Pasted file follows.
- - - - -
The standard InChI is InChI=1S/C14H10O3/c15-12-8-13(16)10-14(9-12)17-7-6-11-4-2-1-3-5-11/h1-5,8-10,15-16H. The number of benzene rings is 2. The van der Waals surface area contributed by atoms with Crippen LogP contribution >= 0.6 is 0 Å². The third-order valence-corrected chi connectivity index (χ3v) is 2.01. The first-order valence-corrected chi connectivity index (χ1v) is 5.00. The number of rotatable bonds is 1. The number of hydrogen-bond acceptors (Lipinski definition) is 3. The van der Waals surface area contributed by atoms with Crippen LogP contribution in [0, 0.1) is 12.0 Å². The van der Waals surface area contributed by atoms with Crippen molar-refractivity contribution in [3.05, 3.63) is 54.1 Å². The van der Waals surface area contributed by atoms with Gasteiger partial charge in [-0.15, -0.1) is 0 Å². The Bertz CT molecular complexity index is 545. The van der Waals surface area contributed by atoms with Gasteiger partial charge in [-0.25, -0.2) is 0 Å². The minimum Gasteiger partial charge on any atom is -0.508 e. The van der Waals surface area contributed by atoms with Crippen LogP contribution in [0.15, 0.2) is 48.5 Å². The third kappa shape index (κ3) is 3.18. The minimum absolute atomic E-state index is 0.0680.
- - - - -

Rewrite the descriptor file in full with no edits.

The standard InChI is InChI=1S/C14H10O3/c15-12-8-13(16)10-14(9-12)17-7-6-11-4-2-1-3-5-11/h1-5,8-10,15-16H. The number of benzene rings is 2. The van der Waals surface area contributed by atoms with Crippen LogP contribution >= 0.6 is 0 Å². The third-order valence-corrected chi connectivity index (χ3v) is 2.01. The first-order valence-corrected chi connectivity index (χ1v) is 5.00. The number of rotatable bonds is 1. The number of hydrogen-bond acceptors (Lipinski definition) is 3. The van der Waals surface area contributed by atoms with Crippen LogP contribution in [0, 0.1) is 12.0 Å². The van der Waals surface area contributed by atoms with Crippen molar-refractivity contribution in [3.05, 3.63) is 54.1 Å². The van der Waals surface area contributed by atoms with Gasteiger partial charge in [-0.15, -0.1) is 0 Å². The Bertz CT molecular complexity index is 545. The van der Waals surface area contributed by atoms with Gasteiger partial charge in [-0.25, -0.2) is 0 Å². The minimum Gasteiger partial charge on any atom is -0.508 e. The van der Waals surface area contributed by atoms with Crippen LogP contribution in [0.15, 0.2) is 48.5 Å². The third kappa shape index (κ3) is 3.18. The minimum absolute atomic E-state index is 0.0680.